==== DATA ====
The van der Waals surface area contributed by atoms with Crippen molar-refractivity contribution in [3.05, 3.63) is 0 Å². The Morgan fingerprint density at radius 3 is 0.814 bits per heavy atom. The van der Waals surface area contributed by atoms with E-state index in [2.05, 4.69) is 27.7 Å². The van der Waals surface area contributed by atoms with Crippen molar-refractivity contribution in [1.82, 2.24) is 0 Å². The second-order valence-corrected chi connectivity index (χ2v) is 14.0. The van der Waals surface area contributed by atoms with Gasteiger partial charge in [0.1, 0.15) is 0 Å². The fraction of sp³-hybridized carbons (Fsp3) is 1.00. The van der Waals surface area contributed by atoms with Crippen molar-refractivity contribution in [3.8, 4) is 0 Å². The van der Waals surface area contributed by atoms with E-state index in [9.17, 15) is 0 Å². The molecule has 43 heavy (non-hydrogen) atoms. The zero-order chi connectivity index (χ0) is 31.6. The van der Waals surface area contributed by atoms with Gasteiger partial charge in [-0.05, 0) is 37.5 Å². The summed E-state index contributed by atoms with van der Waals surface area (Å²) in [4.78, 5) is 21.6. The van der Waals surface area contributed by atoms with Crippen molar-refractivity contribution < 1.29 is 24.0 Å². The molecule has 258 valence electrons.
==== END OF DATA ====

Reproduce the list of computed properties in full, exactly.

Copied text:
The van der Waals surface area contributed by atoms with Crippen molar-refractivity contribution in [3.05, 3.63) is 0 Å². The Morgan fingerprint density at radius 3 is 0.814 bits per heavy atom. The van der Waals surface area contributed by atoms with E-state index in [2.05, 4.69) is 27.7 Å². The van der Waals surface area contributed by atoms with Crippen molar-refractivity contribution in [1.82, 2.24) is 0 Å². The second-order valence-corrected chi connectivity index (χ2v) is 14.0. The van der Waals surface area contributed by atoms with Gasteiger partial charge in [0.1, 0.15) is 0 Å². The fraction of sp³-hybridized carbons (Fsp3) is 1.00. The van der Waals surface area contributed by atoms with Crippen molar-refractivity contribution in [3.8, 4) is 0 Å². The van der Waals surface area contributed by atoms with E-state index in [9.17, 15) is 0 Å². The molecule has 43 heavy (non-hydrogen) atoms. The zero-order chi connectivity index (χ0) is 31.6. The van der Waals surface area contributed by atoms with Gasteiger partial charge in [-0.05, 0) is 37.5 Å². The summed E-state index contributed by atoms with van der Waals surface area (Å²) in [4.78, 5) is 21.6. The van der Waals surface area contributed by atoms with Crippen molar-refractivity contribution < 1.29 is 24.0 Å². The molecule has 258 valence electrons.